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On June 8, 2021, the New Jersey Supreme Court made two significant rulings in Richter v. Oakland Board of Education. First, the Court held that an employee need not establish an adverse employment action as an element for a failure-to-accommodate claim under the New Jersey Law Against Discrimination (NJLAD). This holding built on prior case law, particularly in the context of retaliation claims, and was not unexpected given the broad remedial purpose of the NJLAD.  The second holding, however, is much more significant and may have far-reaching implications. Specifically, the Court held that the exclusive remedy provision of the New Jersey Worker’s Compensation Act’s (WCA), also known as the “workers’ compensation bar,” does not prevent an employee from recovering for physical injuries through a claim under the NJLAD, and there is no need for the employee to show an intentional wrong (which is generally required to recover for physical workplace injuries outside of the workers’ compensation context). This is a major shift in the law governing workplace injuries and potentially opens a host of new available damages in certain circumstances.
Continue Reading NJ workers’ compensation exclusivity not so exclusive anymore: NJ Supreme Court issues major ruling on the New Jersey workers’ compensation bar and NJLAD failure to accommodate claims

The NJ DOL has published the new mandatory notice that, by December 7, 2011, must be posted in a conspicuous location and distributed to all existing employees who work in New Jersey. In addition, ALL new employees hired in New Jersey on November 7, 2011 or after must be immediately provided with a copy of

To prevent job applicants with criminal records from automatic hiring rejection, cities and states are considering and already adopting so-called “Ban the Box” laws and ordinances. Among the states that have adopted such a law are Connecticut, Hawaii, Massachusetts, Minnesota, and New Mexico, and the cities of Atlanta, Baltimore, Chicago and Philadelphia. Among the states mulling such legislation are Rhode Island and Nebraska, and the city of Pittsburgh.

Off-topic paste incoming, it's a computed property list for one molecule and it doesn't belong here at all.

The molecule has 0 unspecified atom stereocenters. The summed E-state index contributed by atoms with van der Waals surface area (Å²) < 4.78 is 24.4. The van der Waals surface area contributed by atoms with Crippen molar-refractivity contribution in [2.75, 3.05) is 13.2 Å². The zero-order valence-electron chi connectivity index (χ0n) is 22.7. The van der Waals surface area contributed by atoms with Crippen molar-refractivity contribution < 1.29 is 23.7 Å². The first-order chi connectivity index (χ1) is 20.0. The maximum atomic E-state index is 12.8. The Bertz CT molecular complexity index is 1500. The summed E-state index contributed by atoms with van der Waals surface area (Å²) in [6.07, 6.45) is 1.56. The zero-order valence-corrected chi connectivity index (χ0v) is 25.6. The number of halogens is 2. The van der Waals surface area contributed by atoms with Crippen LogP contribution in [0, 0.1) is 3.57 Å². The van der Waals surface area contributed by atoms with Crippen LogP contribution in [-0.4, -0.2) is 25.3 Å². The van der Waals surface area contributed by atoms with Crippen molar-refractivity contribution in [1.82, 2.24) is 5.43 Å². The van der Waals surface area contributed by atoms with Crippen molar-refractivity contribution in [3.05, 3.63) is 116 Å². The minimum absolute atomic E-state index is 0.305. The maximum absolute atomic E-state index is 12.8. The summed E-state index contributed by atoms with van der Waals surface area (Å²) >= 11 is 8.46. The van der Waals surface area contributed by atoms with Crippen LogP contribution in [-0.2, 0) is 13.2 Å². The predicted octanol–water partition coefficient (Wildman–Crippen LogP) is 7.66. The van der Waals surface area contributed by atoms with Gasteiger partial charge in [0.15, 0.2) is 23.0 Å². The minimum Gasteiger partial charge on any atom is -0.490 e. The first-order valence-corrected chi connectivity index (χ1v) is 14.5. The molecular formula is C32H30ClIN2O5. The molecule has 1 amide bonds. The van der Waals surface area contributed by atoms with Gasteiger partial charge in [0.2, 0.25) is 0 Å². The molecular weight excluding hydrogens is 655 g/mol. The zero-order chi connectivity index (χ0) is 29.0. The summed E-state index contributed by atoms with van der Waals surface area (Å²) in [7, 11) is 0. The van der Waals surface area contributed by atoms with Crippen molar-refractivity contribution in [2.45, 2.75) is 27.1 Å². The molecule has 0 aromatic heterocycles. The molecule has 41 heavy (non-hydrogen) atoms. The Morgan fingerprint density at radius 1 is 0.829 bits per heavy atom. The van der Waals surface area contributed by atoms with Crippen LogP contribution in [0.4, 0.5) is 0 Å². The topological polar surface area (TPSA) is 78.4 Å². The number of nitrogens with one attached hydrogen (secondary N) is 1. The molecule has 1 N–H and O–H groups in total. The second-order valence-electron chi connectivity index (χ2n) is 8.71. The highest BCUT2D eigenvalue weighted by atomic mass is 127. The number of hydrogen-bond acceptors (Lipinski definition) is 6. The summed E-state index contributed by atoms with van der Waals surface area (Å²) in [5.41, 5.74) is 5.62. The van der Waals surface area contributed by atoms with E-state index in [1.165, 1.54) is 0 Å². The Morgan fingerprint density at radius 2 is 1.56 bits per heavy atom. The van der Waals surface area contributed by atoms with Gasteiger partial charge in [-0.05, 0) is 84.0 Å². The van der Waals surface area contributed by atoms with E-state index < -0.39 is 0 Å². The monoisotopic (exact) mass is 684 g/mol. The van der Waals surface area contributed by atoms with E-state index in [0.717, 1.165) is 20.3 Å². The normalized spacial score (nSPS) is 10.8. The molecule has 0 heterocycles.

This Alert lauds the policy considerations behind “Ban the Box” type of legislation but points out how it can unintentionally create impossible-hiring decisions and pose huge legal risks for employers.

“Ban the Box” legislation, as discussed in the “Philadelphia Joins the Movement To Ban Inquiries into Arrests and Convictions on Employment Applications,” restricts and, in Philadelphia and other locales, limits covered employers from asking about an applicant’s criminal record during the hiring process. The laws in Connecticut, Hawaii, Minnesota, New Mexico, and Massachusetts, and the bill proposed in Rhode Island, forbid covered employers from asking an applicant about a conviction until after assessment of his or her qualifications for the job. Though the laws in Connecticut, Minnesota and New Mexico apply only to public (meaning government) employers, there is mounting support to amend them to cover private employers, as in Hawaii, Massachusetts, and Philadelphia.Continue Reading The Dangers to U.S. & Worldwide Employers from ‘Ban the Box’ Legislation

On April 13, 2011, Philadelphia Mayor Michael Nutter signed a new city ordinance that bans Philadelphia employers from asking applicants about their convictions during the initial phases of the hiring process and precludes them from ever asking about arrests which failed to result in a conviction. Due to become effective on July 12, 2011, the